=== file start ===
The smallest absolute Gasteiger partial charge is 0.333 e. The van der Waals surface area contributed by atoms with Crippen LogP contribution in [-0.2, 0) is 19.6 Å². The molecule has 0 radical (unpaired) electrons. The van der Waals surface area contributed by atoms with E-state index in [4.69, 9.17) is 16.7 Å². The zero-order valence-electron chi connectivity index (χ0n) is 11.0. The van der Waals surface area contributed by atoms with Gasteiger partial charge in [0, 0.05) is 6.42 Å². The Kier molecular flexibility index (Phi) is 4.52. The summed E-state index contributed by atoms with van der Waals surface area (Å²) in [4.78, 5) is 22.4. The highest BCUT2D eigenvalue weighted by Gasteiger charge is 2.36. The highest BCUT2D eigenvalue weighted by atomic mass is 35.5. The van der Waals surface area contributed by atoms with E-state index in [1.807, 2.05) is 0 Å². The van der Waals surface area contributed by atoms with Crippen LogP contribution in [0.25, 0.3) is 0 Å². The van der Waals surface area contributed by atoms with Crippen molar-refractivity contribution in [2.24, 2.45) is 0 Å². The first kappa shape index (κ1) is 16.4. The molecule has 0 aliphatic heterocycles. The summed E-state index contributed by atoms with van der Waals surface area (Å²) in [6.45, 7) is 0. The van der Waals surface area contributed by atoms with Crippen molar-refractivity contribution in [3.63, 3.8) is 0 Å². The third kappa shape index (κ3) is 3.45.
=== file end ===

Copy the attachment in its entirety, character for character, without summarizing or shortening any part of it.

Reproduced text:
The smallest absolute Gasteiger partial charge is 0.333 e. The van der Waals surface area contributed by atoms with Crippen LogP contribution in [-0.2, 0) is 19.6 Å². The molecule has 0 radical (unpaired) electrons. The van der Waals surface area contributed by atoms with E-state index in [4.69, 9.17) is 16.7 Å². The zero-order valence-electron chi connectivity index (χ0n) is 11.0. The van der Waals surface area contributed by atoms with Gasteiger partial charge in [0, 0.05) is 6.42 Å². The Kier molecular flexibility index (Phi) is 4.52. The summed E-state index contributed by atoms with van der Waals surface area (Å²) in [4.78, 5) is 22.4. The highest BCUT2D eigenvalue weighted by Gasteiger charge is 2.36. The highest BCUT2D eigenvalue weighted by atomic mass is 35.5. The van der Waals surface area contributed by atoms with E-state index in [1.807, 2.05) is 0 Å². The van der Waals surface area contributed by atoms with Crippen LogP contribution in [0.25, 0.3) is 0 Å². The van der Waals surface area contributed by atoms with Crippen molar-refractivity contribution in [2.24, 2.45) is 0 Å². The first kappa shape index (κ1) is 16.4. The molecule has 0 aliphatic heterocycles. The summed E-state index contributed by atoms with van der Waals surface area (Å²) in [6.45, 7) is 0. The van der Waals surface area contributed by atoms with Crippen molar-refractivity contribution in [3.63, 3.8) is 0 Å². The third kappa shape index (κ3) is 3.45.